Print version

Share

Monday, 29 April is going to be celebrated as the 31st International Dance Day, a festival introduced in 1982 by ITI UNESCO. The date marks the baptism anniversary of Jean-Georges Noverre, great reformer of dance, founding father of European ballet theatre, French dancer and choreographer. To celebrate the day, each year a different representative of the artistic dance world is asked to deliver a message. The message author of the 2013 International Dance Day is the Taiwanese choreographer LIN Hwai-min, founder/artistic director of Cloud Gate Dance Theatre of Taiwan. Below we publish the message in English.

It is said in the Great Preface of “The Book of Songs,”
an anthology of Chinese poems dating from the 10th to the 7th century BC:

“The emotions are stirred and take form in words.
If words are not enough, we speak in sighs.
If sighs are not enough, we sing them.
If singing is not enough, then unconsciously
our hands dance them and our feet tap them.”

Dance is a powerful expression.
It speaks to earth and heaven.
It speaks of our joy, our fear and our wishes.
Dance speaks of the intangible, yet reveals the state of mind of a person and
the temperaments and characters of a people.

Like many cultures in the world, the indigenous people in Taiwan dance in circle.
Their ancestors believed that evils would be kept out of the circle.
With hands linked, they share the warmth of each other and move in communal pulses.
Dance brings people together.

And dance happens at the vanishing point.
Movements disappear as they occur.
Dance exists only in that fleeting instant.
It is precious. It is a metaphor of life itself.

In this digital age, images of movements take millions of forms.
They are fascinating.
But, they can never replace dance because images do not breathe.
Dance is a celebration of life.

Come, turn off your television, switch off your computer, and come to dance.
Express yourself through that divine and dignified instrument, which is our body.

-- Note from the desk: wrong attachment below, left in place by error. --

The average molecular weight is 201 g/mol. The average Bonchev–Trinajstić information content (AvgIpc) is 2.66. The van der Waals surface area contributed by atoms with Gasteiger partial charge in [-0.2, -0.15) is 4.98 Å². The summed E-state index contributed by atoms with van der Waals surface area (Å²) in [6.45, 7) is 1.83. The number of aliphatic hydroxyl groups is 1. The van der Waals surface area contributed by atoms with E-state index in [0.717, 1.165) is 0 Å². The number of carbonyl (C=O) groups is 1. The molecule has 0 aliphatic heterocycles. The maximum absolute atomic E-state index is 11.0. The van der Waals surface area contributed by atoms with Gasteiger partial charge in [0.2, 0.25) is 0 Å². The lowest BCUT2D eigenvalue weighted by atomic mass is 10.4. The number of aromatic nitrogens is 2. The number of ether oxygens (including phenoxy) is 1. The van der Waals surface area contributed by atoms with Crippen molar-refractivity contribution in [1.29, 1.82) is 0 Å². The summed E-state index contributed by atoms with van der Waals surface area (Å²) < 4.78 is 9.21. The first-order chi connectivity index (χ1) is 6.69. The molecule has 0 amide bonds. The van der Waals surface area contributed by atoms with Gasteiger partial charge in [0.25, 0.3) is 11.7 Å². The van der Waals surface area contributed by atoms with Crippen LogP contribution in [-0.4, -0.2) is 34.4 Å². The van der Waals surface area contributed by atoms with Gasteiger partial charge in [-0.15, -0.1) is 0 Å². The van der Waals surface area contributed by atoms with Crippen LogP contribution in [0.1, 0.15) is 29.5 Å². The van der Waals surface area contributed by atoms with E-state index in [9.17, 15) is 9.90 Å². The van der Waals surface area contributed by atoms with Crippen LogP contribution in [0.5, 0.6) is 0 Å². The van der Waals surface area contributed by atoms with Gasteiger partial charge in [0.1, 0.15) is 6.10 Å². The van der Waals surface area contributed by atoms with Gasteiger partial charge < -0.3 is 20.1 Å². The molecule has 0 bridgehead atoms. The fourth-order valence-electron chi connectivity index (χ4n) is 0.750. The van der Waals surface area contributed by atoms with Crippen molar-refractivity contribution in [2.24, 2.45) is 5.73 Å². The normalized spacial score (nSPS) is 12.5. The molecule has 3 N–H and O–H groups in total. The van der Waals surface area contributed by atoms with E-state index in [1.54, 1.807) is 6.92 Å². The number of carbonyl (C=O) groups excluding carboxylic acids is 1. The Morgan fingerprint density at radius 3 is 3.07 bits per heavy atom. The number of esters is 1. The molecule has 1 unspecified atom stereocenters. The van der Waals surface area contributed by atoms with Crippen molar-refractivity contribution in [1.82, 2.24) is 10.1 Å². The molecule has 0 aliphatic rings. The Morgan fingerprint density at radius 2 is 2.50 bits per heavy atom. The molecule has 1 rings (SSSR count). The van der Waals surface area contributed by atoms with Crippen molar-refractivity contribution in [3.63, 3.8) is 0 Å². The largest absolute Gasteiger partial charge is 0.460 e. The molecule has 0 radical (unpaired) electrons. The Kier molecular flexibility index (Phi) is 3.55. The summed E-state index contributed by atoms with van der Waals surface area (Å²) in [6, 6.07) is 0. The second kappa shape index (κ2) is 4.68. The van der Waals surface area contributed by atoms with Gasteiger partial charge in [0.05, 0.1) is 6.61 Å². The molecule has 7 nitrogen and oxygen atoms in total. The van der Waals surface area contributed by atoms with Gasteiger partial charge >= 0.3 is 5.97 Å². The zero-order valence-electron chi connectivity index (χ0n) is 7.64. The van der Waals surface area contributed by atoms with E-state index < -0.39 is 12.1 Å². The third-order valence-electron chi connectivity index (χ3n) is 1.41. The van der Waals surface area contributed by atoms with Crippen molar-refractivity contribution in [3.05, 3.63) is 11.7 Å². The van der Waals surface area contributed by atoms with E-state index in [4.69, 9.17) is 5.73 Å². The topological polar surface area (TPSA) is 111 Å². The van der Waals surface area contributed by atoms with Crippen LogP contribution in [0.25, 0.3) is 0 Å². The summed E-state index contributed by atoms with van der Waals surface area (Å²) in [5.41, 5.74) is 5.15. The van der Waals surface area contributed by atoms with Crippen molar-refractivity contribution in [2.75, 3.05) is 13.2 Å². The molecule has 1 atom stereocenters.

Come to dance and join people in the waves of pulses.
Seize that precious and fleeting moment.
Come to celebrate life with dance.

LIN HWAI-MIN

Honouring Lin Hwai-min with a Lifetime Achievement Award, the jury of the International Movimentos Dance Prize, Germany, considers him “a foremost innovator of dance” and that “Lin Hwai-min ranks amongst artists of the century such as William Forsythe, George Balanchine, Birgit Cullberg….”

In July, 2013, Lin will follow in the footsteps of Martha Graham, Merce Cunningham and Pina Bausch to receive the prestigious Samuel H. Scripps/American Dance Festival Award for Lifetime Achievement. The Festival announcement states that: “Mr. Lin’s fearless zeal for the art form has established him as one of the most dynamic and innovative choreographers today… his choreographic brilliance continues to push boundaries and redefine the art form.” He will be the first recipient of this award who is not based in the United States or Europe.

In his homeland, Taiwan, Lin Hwai-min was first known as a critically acclaimed writer. In 1969, at the age of 22 and with two books of fiction published, he went to study in the States and obtained a Master of Fine Arts degree from the Writer’s Workshop at the University of Iowa. He also studied modern dance at the University and in New York.